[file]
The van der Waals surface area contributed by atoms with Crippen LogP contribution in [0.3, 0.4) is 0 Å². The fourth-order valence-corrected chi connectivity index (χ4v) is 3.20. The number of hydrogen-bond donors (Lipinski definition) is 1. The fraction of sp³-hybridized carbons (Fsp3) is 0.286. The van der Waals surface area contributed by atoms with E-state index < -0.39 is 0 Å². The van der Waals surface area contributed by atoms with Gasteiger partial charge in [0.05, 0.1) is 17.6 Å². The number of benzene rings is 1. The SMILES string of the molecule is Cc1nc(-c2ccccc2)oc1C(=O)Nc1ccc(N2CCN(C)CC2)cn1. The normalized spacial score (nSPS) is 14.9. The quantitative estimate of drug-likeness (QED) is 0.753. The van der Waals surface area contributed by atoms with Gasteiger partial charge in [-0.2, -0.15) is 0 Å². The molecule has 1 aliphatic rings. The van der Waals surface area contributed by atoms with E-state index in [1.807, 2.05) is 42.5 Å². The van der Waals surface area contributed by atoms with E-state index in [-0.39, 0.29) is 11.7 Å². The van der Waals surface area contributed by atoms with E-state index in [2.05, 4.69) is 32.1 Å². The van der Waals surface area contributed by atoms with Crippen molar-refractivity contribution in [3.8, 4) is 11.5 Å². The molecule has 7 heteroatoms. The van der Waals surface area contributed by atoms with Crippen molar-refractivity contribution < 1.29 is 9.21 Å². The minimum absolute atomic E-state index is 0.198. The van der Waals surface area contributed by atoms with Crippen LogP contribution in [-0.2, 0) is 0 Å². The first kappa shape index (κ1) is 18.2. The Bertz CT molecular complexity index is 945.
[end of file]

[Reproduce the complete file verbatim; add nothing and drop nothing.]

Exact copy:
The van der Waals surface area contributed by atoms with Crippen LogP contribution in [0.3, 0.4) is 0 Å². The fourth-order valence-corrected chi connectivity index (χ4v) is 3.20. The number of hydrogen-bond donors (Lipinski definition) is 1. The fraction of sp³-hybridized carbons (Fsp3) is 0.286. The van der Waals surface area contributed by atoms with E-state index < -0.39 is 0 Å². The van der Waals surface area contributed by atoms with Gasteiger partial charge in [0.05, 0.1) is 17.6 Å². The number of benzene rings is 1. The SMILES string of the molecule is Cc1nc(-c2ccccc2)oc1C(=O)Nc1ccc(N2CCN(C)CC2)cn1. The normalized spacial score (nSPS) is 14.9. The quantitative estimate of drug-likeness (QED) is 0.753. The van der Waals surface area contributed by atoms with Gasteiger partial charge in [-0.2, -0.15) is 0 Å². The molecule has 1 aliphatic rings. The van der Waals surface area contributed by atoms with E-state index in [1.807, 2.05) is 42.5 Å². The van der Waals surface area contributed by atoms with E-state index in [-0.39, 0.29) is 11.7 Å². The van der Waals surface area contributed by atoms with E-state index in [2.05, 4.69) is 32.1 Å². The van der Waals surface area contributed by atoms with Crippen molar-refractivity contribution in [3.8, 4) is 11.5 Å². The molecule has 7 heteroatoms. The van der Waals surface area contributed by atoms with Crippen molar-refractivity contribution < 1.29 is 9.21 Å². The minimum absolute atomic E-state index is 0.198. The van der Waals surface area contributed by atoms with Crippen LogP contribution in [-0.2, 0) is 0 Å². The first kappa shape index (κ1) is 18.2. The Bertz CT molecular complexity index is 945.